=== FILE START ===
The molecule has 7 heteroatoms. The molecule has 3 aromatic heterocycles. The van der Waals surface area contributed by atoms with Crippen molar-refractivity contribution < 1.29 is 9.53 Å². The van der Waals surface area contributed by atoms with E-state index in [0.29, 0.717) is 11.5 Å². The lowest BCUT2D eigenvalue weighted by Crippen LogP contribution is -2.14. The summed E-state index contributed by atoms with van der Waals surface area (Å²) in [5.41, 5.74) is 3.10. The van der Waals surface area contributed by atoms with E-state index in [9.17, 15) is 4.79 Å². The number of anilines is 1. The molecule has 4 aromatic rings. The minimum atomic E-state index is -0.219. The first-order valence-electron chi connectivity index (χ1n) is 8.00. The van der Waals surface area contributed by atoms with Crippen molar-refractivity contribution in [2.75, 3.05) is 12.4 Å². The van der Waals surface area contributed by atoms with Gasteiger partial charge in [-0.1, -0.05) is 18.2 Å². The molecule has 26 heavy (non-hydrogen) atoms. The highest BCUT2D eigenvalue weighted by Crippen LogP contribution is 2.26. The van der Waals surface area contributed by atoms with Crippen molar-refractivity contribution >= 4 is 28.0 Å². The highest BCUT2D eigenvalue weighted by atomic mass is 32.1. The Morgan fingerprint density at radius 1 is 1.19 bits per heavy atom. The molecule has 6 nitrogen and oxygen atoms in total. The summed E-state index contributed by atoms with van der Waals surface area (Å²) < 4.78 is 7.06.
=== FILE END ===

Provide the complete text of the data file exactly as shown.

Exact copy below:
The molecule has 7 heteroatoms. The molecule has 3 aromatic heterocycles. The van der Waals surface area contributed by atoms with Crippen molar-refractivity contribution < 1.29 is 9.53 Å². The van der Waals surface area contributed by atoms with E-state index in [0.29, 0.717) is 11.5 Å². The lowest BCUT2D eigenvalue weighted by Crippen LogP contribution is -2.14. The summed E-state index contributed by atoms with van der Waals surface area (Å²) in [5.41, 5.74) is 3.10. The van der Waals surface area contributed by atoms with E-state index in [9.17, 15) is 4.79 Å². The number of anilines is 1. The molecule has 4 aromatic rings. The minimum atomic E-state index is -0.219. The first-order valence-electron chi connectivity index (χ1n) is 8.00. The van der Waals surface area contributed by atoms with Crippen molar-refractivity contribution in [2.75, 3.05) is 12.4 Å². The van der Waals surface area contributed by atoms with Gasteiger partial charge in [-0.1, -0.05) is 18.2 Å². The molecule has 26 heavy (non-hydrogen) atoms. The highest BCUT2D eigenvalue weighted by Crippen LogP contribution is 2.26. The van der Waals surface area contributed by atoms with Crippen molar-refractivity contribution >= 4 is 28.0 Å². The highest BCUT2D eigenvalue weighted by atomic mass is 32.1. The Morgan fingerprint density at radius 1 is 1.19 bits per heavy atom. The molecule has 6 nitrogen and oxygen atoms in total. The summed E-state index contributed by atoms with van der Waals surface area (Å²) < 4.78 is 7.06.